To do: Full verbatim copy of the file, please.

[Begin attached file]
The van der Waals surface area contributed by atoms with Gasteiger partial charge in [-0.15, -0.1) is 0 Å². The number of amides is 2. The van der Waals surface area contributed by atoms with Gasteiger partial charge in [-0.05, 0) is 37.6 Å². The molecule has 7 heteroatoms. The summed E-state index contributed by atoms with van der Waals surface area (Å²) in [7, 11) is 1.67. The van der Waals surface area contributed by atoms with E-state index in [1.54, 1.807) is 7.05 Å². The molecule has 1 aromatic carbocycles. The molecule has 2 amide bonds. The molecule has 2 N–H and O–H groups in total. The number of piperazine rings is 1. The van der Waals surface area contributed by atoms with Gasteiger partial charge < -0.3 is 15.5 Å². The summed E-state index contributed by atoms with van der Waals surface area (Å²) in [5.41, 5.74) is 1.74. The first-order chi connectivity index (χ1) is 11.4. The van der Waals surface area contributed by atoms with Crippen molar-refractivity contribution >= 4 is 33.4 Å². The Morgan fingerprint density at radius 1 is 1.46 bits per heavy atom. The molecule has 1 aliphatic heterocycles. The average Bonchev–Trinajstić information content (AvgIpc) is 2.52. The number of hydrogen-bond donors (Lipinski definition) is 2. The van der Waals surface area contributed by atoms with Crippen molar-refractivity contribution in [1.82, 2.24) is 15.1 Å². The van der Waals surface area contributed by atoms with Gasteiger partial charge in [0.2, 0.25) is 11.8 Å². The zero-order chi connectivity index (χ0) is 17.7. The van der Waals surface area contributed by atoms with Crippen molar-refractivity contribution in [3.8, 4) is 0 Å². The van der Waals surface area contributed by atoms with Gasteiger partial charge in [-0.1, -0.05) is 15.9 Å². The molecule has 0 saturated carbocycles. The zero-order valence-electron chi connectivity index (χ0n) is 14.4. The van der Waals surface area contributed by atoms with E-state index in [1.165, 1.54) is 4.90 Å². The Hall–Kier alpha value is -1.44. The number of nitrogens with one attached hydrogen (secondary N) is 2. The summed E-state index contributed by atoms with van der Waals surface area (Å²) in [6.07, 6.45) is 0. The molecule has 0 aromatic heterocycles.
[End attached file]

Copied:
The van der Waals surface area contributed by atoms with Gasteiger partial charge in [-0.15, -0.1) is 0 Å². The number of amides is 2. The van der Waals surface area contributed by atoms with Gasteiger partial charge in [-0.05, 0) is 37.6 Å². The molecule has 7 heteroatoms. The summed E-state index contributed by atoms with van der Waals surface area (Å²) in [7, 11) is 1.67. The van der Waals surface area contributed by atoms with E-state index in [1.54, 1.807) is 7.05 Å². The molecule has 1 aromatic carbocycles. The molecule has 2 amide bonds. The molecule has 2 N–H and O–H groups in total. The number of piperazine rings is 1. The van der Waals surface area contributed by atoms with Gasteiger partial charge < -0.3 is 15.5 Å². The summed E-state index contributed by atoms with van der Waals surface area (Å²) in [5.41, 5.74) is 1.74. The first-order chi connectivity index (χ1) is 11.4. The van der Waals surface area contributed by atoms with Crippen molar-refractivity contribution >= 4 is 33.4 Å². The Morgan fingerprint density at radius 1 is 1.46 bits per heavy atom. The molecule has 1 aliphatic heterocycles. The average Bonchev–Trinajstić information content (AvgIpc) is 2.52. The number of hydrogen-bond donors (Lipinski definition) is 2. The van der Waals surface area contributed by atoms with Crippen molar-refractivity contribution in [1.82, 2.24) is 15.1 Å². The van der Waals surface area contributed by atoms with Gasteiger partial charge in [0.2, 0.25) is 11.8 Å². The zero-order chi connectivity index (χ0) is 17.7. The van der Waals surface area contributed by atoms with Crippen molar-refractivity contribution in [3.8, 4) is 0 Å². The van der Waals surface area contributed by atoms with Gasteiger partial charge in [-0.1, -0.05) is 15.9 Å². The molecule has 0 saturated carbocycles. The zero-order valence-electron chi connectivity index (χ0n) is 14.4. The van der Waals surface area contributed by atoms with E-state index in [1.165, 1.54) is 4.90 Å². The Hall–Kier alpha value is -1.44. The number of nitrogens with one attached hydrogen (secondary N) is 2. The summed E-state index contributed by atoms with van der Waals surface area (Å²) in [6.07, 6.45) is 0. The molecule has 0 aromatic heterocycles.